5G Will Change Your Life … and Maybe Even Save it
Faster networks might be the difference between life and death.
That’s not hyperbole. Nor is it the declaration of a teenager desperately refreshing their social media pages, hoping to gain more “likes” on their posts.
Faster connectivity could revolutionize industries we might not have even considered as being connected. Lack of tech prevented innovation in the past.
But that’s all changing now … because of 5G.
Qwake, a San Francisco-based start-up, created C-Thru. Originally, C-Thru was designed to help CEO Sam Cossman navigate his expeditions through smoke-filled volcanic craters. Now, it’s helping first responders save lives and stay safe themselves.
C-Thru is an augmented reality headset, according to a new Cnet story. Built-in thermal imaging and a 5G connection will help firefighters see through black smoke to locate victims more easily.
“The way we used to look for people was almost as if you were blind,” said Harold Schapelhouman, fire chief of the Menlo Park Fire Protection District. “Firefighter after firefighter, from older … to some of the newer [and] youngest, all looked through that system and went ‘wow’ … This is it, this is what we’ve been looking for.”
It’s a life-saving application made possible with next-generation wireless technology.
The key is that 5G networks are sublimely fast. When fully deployed, they should be a 100x to 200x improvement over existing 4G networks. According to Digital Trends, the difference would be like streaming a single 4K movie, and streaming 400 8K movies, at the same time.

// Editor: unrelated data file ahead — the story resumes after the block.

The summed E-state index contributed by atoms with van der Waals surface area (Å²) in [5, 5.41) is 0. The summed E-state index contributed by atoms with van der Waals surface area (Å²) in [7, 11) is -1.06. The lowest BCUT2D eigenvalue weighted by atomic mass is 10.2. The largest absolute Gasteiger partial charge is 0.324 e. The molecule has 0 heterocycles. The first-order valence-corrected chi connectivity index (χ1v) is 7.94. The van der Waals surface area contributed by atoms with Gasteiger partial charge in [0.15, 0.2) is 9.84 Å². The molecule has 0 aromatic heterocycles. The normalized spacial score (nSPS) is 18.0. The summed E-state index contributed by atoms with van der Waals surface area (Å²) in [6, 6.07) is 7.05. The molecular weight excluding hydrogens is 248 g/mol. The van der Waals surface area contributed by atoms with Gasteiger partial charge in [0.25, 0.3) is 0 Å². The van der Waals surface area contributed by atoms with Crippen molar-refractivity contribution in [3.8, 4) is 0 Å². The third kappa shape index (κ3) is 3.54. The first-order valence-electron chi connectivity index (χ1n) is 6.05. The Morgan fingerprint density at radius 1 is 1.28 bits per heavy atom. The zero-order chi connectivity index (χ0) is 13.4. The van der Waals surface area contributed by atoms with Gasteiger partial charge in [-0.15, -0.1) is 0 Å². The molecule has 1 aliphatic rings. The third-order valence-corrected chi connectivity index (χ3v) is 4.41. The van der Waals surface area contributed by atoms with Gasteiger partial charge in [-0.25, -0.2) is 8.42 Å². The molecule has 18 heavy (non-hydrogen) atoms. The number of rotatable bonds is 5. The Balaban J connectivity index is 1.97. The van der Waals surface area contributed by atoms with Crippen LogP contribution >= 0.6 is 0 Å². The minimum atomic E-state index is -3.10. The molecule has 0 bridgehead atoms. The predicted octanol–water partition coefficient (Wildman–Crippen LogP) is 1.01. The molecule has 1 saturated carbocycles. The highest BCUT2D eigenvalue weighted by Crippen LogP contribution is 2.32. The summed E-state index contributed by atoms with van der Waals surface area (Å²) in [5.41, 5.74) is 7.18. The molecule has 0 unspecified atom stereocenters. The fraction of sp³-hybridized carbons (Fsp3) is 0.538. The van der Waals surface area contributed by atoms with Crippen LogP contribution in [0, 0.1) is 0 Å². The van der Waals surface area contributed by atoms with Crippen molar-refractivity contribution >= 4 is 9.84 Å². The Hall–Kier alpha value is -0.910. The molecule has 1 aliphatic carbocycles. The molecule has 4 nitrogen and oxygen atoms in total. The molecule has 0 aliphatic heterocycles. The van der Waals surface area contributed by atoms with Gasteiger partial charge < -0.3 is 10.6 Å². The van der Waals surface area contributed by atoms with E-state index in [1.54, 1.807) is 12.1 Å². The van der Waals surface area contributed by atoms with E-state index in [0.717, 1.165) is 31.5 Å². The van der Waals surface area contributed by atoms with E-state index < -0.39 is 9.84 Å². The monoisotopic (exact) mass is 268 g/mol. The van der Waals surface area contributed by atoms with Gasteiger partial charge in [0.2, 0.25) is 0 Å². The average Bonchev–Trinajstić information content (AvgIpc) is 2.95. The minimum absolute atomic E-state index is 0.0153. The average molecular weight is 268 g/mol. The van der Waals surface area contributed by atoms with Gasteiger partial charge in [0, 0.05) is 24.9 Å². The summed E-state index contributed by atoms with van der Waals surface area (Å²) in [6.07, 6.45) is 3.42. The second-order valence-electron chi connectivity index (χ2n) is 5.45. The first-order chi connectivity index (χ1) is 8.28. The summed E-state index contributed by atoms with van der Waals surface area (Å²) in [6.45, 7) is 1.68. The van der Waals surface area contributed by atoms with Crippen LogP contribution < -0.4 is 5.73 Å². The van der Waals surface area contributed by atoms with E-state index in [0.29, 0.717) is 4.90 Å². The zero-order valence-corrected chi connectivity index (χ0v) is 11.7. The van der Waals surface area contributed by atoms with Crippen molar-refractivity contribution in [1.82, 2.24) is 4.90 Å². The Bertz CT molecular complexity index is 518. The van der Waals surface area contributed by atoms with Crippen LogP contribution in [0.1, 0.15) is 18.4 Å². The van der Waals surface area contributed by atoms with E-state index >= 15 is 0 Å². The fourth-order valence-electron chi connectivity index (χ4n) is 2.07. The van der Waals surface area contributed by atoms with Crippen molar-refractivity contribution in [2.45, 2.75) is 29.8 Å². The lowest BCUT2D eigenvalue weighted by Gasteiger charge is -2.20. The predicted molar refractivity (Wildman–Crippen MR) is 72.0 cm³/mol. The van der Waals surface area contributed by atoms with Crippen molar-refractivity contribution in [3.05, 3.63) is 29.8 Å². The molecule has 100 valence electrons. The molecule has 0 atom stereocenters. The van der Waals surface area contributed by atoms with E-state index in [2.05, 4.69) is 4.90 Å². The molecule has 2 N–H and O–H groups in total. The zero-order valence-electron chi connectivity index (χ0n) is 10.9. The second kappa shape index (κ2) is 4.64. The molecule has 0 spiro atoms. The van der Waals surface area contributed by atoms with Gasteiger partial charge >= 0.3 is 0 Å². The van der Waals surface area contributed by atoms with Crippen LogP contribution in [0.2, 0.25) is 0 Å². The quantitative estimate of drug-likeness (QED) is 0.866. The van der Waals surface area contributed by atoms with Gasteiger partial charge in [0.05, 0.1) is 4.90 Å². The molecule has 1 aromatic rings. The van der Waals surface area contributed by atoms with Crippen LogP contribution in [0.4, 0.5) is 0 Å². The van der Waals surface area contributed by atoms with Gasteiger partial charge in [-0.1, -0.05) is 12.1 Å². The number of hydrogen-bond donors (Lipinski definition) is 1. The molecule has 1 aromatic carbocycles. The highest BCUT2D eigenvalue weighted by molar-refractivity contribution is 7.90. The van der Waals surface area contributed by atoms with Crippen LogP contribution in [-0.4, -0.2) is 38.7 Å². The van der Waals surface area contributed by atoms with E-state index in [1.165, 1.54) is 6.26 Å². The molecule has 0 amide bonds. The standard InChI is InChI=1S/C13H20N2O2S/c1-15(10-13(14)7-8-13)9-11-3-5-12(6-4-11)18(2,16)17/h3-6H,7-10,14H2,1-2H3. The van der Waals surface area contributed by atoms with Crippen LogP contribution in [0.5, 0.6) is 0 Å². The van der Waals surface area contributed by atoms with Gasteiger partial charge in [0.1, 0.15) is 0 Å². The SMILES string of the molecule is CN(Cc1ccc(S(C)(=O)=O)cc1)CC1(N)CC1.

And that’s great. Amazing, actually, when you consider what can be done with that speed.
But that’s not the only thing 5G has going for it. The real game changer is low latency, or lag.
Human reaction time is 200-300 milliseconds. So the current “ultra-broadband” 4G, at 100-200 milliseconds, is a big improvement. But 5G will reduce latency to one millisecond. This means software developers can simulate live interactions with code.
Here’s how 5G stands to make real life better, in real time …
- Technicians will able to remotely operate heavy machinery in locations unsafe for humans.
- Cars will be able to self-navigate. Plus, they’ll be able to communicate with traffic lights and other vehicles.
- It could bring an end to industrial accidents.
- It could even mean the end of traffic.
So, why aren’t we seeing more of these great innovative products if we already have 5G?
That’s because there are still some technical limitations. But they are also temporary ones.
5G operates in mixed frequencies using a technology called millimeter wave. Unfortunately, these signals are limited to 300 meters of range. Also, the weather — even something as small as leaves blowing in the wind or rain — can disrupt connectivity and cause havoc. Often, signals can’t get through walls.
To build out a 5G wireless network capable of reaching everywhere, network providers would need to install multiple new transmitters every 200 meters, in every direction.